Healthy Relationships

About the Healthy Relationships Program

Historically, individuals with intellectual disabilities (ID) have been excluded from reproductive health education programs for a variety of reasons. There is a misconception that individuals with ID are not sexual and a fear that education on sex and healthy relationships will lead to increased sexual behavior or inappropriate behavior among those with ID. Additionally, there is a perception that individuals with ID are “perpetual children” and lack any type of sexual desire (Ramage, 2015). Other barriers to effective sexual education for individuals with disabilities exist, including the lack of educator training as well as materials suitable for meeting the needs of students with disabilities. This results in a lack of knowledge and understanding about sexuality (Alexander & Taylor, 2017). Research has shown, however, that this lack of reproductive health education can lead to several negative health outcomes for those with intellectual disabilities, including lack of knowledge on healthy relationships, increased risk of victimization and an increased risk of unplanned pregnancies and sexually transmitted infections (STIs) (Ramage, 2015).Data from 2011 to 2015 from the Bureau of Justice Statistics demonstrates that “the rate of rape and sexual assault against people with intellectual disabilities is more than seven times the rate against people without disabilities. Among women with intellectual disabilities, it is about 12 times the rate” (Bureau of Justice Statistics (BJS) – Data Analysis Tools – Arrest Data Analysis Tool, n.d.).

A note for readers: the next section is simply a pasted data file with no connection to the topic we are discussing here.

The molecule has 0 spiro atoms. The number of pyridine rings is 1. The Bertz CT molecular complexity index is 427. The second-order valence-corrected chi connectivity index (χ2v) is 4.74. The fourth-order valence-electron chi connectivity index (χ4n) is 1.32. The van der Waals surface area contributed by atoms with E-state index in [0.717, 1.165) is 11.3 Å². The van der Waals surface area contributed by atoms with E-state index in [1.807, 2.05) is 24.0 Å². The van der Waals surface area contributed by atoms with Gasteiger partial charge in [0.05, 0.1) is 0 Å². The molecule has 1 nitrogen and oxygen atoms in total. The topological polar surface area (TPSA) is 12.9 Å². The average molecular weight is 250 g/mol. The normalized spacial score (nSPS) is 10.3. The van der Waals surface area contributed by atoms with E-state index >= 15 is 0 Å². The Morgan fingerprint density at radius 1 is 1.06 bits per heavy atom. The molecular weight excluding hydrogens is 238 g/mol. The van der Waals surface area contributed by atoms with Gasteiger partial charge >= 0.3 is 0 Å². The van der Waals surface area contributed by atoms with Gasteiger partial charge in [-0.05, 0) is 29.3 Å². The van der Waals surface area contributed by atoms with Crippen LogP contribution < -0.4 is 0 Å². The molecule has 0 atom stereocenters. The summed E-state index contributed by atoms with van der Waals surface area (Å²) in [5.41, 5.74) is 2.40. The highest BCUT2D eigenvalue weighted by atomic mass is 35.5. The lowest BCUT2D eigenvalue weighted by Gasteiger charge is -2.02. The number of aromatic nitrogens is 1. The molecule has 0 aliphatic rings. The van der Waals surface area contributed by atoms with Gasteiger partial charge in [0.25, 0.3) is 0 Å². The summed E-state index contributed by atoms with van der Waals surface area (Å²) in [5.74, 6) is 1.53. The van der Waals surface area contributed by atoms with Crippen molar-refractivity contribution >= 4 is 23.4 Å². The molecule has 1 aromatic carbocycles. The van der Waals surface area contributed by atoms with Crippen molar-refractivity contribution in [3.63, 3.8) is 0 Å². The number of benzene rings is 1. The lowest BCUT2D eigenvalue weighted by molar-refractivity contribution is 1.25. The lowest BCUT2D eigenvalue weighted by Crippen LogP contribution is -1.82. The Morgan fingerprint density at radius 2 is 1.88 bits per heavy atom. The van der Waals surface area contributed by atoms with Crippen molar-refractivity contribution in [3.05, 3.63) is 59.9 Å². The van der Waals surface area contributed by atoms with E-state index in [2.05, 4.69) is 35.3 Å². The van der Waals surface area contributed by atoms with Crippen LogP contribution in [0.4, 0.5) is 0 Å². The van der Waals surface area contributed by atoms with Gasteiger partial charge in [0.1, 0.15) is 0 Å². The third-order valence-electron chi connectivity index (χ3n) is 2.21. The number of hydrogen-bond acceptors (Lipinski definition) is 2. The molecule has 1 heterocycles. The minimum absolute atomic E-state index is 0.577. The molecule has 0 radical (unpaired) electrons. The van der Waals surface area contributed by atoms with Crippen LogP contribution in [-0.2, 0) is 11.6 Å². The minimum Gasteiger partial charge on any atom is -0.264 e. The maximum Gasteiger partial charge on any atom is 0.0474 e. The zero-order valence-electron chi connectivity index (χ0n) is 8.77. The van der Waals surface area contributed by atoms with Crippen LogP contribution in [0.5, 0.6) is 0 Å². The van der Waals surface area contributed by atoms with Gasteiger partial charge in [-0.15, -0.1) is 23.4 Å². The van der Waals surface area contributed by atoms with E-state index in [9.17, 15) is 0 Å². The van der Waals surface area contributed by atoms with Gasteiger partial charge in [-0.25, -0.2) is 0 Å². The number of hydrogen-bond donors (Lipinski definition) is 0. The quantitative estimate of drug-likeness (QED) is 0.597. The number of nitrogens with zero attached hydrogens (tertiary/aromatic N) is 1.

In response, SOAZ, in collaboration with a team of inclusive health professionals, parents, and athletes, developed Healthy Relationships, an inclusive health program focused on educating and advocating for people with disabilities to be able to experience safe, healthy, and positive relationships both with themselves and their community.

Gianna Zola
Director, Health and Education

This publication is supported by the Office of Population Affairs (OPA), in the Office of the Assistant Secretary for Health (OASH), of the U.S. Department of Health and Human Services (HHS) as part of a financial assistance award totaling $6.1 million with 100 percent funded by OPA/OASH/HHS. The contents are those of the author(s) and do not necessarily represent the official views of, nor an endorsement, by OPA/OASH/HHS, or the U.S. Government. For more information, please visit


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